Scam artists are always finding new ways to prey on senior citizens, or new twists on old cons. But seniors also have to be aware of aggressive marketing ploys that may be perfectly legal, a representative for senior services said.
Rich Schaffer from the South West Kansas Area Agency on Aging presented the program, “Are You Smarter Than a Scam Artist,” last week at the Great Bend Senior Center. His free talk was hosted by the Great Bend Recreation Commission.
People in attendance told Schaffer about the latest telemarketing calls they’ve received, from a company promising $3,000 worth of grocery coupons to those who enroll in its medical alert service.
Schaffer said unscrupulous sales people may try to pressure senior citizens into buying products that are overpriced, or products they don’t need. For example, for most people the need for life insurance decreases as they age, he said. More insurance may not be a wise purchase, “unless you have a lot of debt/liabilities or want to leave a bigger inheritance,” he said.
Those who do make a purchase should not pay with cash or write a check made out to the sales person, Schaffer warned.
“You should always make the check to the insurance company. We’ve had some creepy people out in Great Bend.”
Some products may be right for some people, and Schaffer doesn’t call out companies by name. Reverse mortgages, for example, may be good or bad, “depending on your situation.” But anyone considering a reverse mortgage should understand how it works, and that it is a loan. “It’s borrowing against the equity in your home.”
Ever get a call during dinner, but no one is on the line? That may be a company skirting around the laws behind the “Do Not Call” list.
People can put their telephone on the Federal Trade Commission’s national Do Not Call registry (www.donotcall.gov), and should re-register every year or so. “They cannot make a cold call on you,” Shaffer said, but some companies do call, then hang up if a live person answers.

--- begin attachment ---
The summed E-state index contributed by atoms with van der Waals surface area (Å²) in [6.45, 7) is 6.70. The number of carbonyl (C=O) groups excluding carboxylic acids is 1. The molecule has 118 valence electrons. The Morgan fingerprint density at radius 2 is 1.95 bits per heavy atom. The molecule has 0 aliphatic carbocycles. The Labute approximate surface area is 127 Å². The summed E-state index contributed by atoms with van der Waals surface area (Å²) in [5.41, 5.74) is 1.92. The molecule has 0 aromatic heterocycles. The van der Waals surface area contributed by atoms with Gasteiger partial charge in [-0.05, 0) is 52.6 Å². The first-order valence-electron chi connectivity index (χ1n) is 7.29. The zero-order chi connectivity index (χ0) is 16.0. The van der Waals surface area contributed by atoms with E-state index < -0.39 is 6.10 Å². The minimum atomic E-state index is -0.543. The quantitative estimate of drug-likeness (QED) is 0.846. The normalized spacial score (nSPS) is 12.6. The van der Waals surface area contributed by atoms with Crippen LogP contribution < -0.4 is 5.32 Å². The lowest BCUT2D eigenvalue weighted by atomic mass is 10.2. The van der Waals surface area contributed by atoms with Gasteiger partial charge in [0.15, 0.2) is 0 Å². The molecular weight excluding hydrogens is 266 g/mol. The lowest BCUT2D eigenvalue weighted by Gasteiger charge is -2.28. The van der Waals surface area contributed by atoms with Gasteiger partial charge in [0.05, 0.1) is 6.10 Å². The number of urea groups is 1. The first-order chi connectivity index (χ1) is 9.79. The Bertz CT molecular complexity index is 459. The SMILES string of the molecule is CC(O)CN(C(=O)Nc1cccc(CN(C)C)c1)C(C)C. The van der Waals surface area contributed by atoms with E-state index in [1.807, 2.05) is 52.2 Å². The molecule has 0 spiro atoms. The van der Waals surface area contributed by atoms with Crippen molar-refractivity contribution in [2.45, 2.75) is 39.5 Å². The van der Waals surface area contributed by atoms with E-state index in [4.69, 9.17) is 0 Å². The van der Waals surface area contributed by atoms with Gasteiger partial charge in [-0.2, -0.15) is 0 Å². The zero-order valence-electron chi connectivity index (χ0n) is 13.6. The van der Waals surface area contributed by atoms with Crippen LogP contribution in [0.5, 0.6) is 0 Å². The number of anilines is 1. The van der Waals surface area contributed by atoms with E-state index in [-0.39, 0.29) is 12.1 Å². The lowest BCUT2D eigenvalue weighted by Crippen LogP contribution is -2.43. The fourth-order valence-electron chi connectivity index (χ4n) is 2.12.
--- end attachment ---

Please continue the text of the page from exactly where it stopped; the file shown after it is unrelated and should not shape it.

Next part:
If they get an answering machine, it’s a different story.
“It’s OK for their message to call your message,” he said. “You are initiating the call if you respond to the message.”
Some calls are attempts at outright fraud. If someone claims to be from the Federal government offering “ObamaCare,” it’s a scam and the best thing to do is hang up.
Anyone who receives notice of winning a foreign lottery should also hang up, or ignore an email of that nature. Any caller who asks for personal information is suspect. The Grandparent Scam attempts to convince people that the caller is their own grandchild, who is in need of emergency funds. The Nigerian Letter, still common online, seeks a “trustworthy person” to help move funds to a U.S. bank. In reality, the con artist hopes to gain access to the victim’s bank account.
Schaffer said $2.4 million is lost to Medicare fraud every hour. Seniors who are confused about services should seek advice, and if they get a letter that is confusing, they should have someone look at it. People should check their Medicare summaries on their statements, and report it if they see services listed that they did not receive. The SouthWest Kansas Area Agency on Aging can also be a helpful source of information. It is based in Dodge City, but has a Great Bend office at 1905 Washington Ave. The phone number is 793-6633. There is also a website at www.swkaaa.org.